Places To Go
Trail Guide: Talbot Conservation Area
Area Name: Robert E. Talbot Conservation Area
Trails: Two multi-purpose trails and one foot trail totaling 10.5 miles
Unique features: Quail hunting and heron rookery
For more information: Call (417) 895-6880 or explore our online atlas, keyword "Talbot".
Hikers, bikers, horseback riders and quail hunters all will find something to like about this 4,361-acre area in Lawrence County, west of Springfield. Bobwhite quail enthusiasts will find good hunting at this area, which is one of the Conservation Department’s 19 Quail Emphasis Areas. The area also has 10.5 miles of multi-purpose trail open to hikers, mountain bikers and horseback riders. Hikers have the Spring River Nature Trail to themselves. This 1.7-mile, natural-surface loop at the area’s south end has three cut-off trails that permit users to take shorter hikes without doubling back. Features of this trail include a scenic bluff overlook, benches and a variety of landscapes from forest to open fields with native grasses. Sycamores along the river near the south end of the area harbor a communal blue heron nesting site, or rookery. Near the area’s north end is a 7-acre fishing lake with a boat ramp and a handicap-accessible fishing jetty.
Meet the Migrants!
At Cape Girardeau’s Conservation Campus
Millions of birds pass through Missouri each year during arduous journeys that span the globe. To celebrate this amazing phenomenon, the Cape Girardeau Conservation Campus Nature Center will observe International Migratory Bird Day Saturday, May 10. Come and learn about migration through activities, games and guided bird walks. Meet live birds of prey at one of The World Bird Sanctuary’s programs at 11 a.m. and 2 p.m. in the nature center auditorium. Or come early and watch one of the bird-banding demonstrations that begin at 7 a.m. For details, call (573) 290-5218.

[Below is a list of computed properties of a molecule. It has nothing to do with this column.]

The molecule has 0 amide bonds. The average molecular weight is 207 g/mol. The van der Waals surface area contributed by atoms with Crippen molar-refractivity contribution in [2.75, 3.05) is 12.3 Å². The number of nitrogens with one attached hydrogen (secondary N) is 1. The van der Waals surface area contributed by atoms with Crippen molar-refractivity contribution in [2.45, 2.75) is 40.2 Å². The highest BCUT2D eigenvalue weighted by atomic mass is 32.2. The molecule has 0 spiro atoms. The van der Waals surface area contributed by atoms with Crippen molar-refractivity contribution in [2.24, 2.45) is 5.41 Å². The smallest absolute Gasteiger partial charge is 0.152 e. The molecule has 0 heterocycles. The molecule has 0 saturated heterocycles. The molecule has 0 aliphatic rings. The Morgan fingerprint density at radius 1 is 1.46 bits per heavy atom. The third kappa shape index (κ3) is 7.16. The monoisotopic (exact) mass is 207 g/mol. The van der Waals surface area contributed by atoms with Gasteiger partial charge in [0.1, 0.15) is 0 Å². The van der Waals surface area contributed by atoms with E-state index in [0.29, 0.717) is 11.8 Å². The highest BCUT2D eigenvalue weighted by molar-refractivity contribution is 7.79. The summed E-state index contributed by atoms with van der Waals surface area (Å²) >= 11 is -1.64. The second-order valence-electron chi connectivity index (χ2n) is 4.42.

Enjoy great fishing access without the crowds.
Fishing can’t always be excellent, but on this northern tributary of the Missouri River it’s always grand. Anglers don’t have to be crowded as they pursue channel, flathead and blue catfish; the Grand River runs 145 miles from the confluence of its West and Middle forks near Albany. Take your pick of fishing from boat or bank, with trotlines, bank poles, cane poles or heavy-duty big-cat tackle. You also will find plenty of access. Launch a canoe or kayak at Andy Denton, Savage or Green accesses in the upper reach of the river or trailered boats at Elam Bend Conservation Area (CA) or Wabash Crossing Access on the upper Grand. Canoe and kayak accesses below the midpoint of the Grand include Holmes Bend Access, Newman Memorial Access and Fountain Grove CA. Lower-river boat ramps include the Coval Gann–Chillicothe, Sumner, Bosworth and Brunswick accesses.